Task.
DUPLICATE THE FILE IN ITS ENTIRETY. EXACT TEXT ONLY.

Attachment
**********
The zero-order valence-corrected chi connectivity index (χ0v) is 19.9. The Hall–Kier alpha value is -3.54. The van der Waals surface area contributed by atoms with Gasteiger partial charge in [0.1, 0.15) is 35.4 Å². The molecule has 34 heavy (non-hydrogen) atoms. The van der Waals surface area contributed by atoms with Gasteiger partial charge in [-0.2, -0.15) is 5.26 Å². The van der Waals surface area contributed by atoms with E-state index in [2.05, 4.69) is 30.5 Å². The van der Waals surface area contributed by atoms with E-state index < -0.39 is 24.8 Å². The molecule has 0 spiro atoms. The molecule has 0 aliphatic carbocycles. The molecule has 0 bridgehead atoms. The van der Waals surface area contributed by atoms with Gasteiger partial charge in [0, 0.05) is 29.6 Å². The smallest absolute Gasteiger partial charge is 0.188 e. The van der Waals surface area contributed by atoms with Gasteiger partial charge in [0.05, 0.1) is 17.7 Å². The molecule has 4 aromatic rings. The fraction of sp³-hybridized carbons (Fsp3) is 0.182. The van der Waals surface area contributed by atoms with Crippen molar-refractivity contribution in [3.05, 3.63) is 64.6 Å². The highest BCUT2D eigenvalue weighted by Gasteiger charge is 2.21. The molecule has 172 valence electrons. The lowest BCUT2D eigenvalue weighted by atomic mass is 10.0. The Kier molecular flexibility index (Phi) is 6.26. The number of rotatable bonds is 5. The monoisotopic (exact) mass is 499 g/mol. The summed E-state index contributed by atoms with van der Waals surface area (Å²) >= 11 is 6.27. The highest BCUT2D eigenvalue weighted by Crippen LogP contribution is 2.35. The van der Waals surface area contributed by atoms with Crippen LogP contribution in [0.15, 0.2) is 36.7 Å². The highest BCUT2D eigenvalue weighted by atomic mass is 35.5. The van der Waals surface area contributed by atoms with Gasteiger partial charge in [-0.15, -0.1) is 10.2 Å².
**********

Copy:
The zero-order valence-corrected chi connectivity index (χ0v) is 19.9. The Hall–Kier alpha value is -3.54. The van der Waals surface area contributed by atoms with Gasteiger partial charge in [0.1, 0.15) is 35.4 Å². The molecule has 34 heavy (non-hydrogen) atoms. The van der Waals surface area contributed by atoms with Gasteiger partial charge in [-0.2, -0.15) is 5.26 Å². The van der Waals surface area contributed by atoms with E-state index in [2.05, 4.69) is 30.5 Å². The van der Waals surface area contributed by atoms with E-state index < -0.39 is 24.8 Å². The molecule has 0 spiro atoms. The molecule has 0 aliphatic carbocycles. The molecule has 0 bridgehead atoms. The van der Waals surface area contributed by atoms with Gasteiger partial charge in [0, 0.05) is 29.6 Å². The smallest absolute Gasteiger partial charge is 0.188 e. The van der Waals surface area contributed by atoms with Gasteiger partial charge in [0.05, 0.1) is 17.7 Å². The molecule has 4 aromatic rings. The fraction of sp³-hybridized carbons (Fsp3) is 0.182. The van der Waals surface area contributed by atoms with Crippen molar-refractivity contribution in [3.05, 3.63) is 64.6 Å². The highest BCUT2D eigenvalue weighted by Gasteiger charge is 2.21. The molecule has 172 valence electrons. The lowest BCUT2D eigenvalue weighted by atomic mass is 10.0. The Kier molecular flexibility index (Phi) is 6.26. The number of rotatable bonds is 5. The monoisotopic (exact) mass is 499 g/mol. The summed E-state index contributed by atoms with van der Waals surface area (Å²) >= 11 is 6.27. The highest BCUT2D eigenvalue weighted by Crippen LogP contribution is 2.35. The van der Waals surface area contributed by atoms with Crippen LogP contribution in [0.15, 0.2) is 36.7 Å². The highest BCUT2D eigenvalue weighted by atomic mass is 35.5. The van der Waals surface area contributed by atoms with Gasteiger partial charge in [-0.15, -0.1) is 10.2 Å².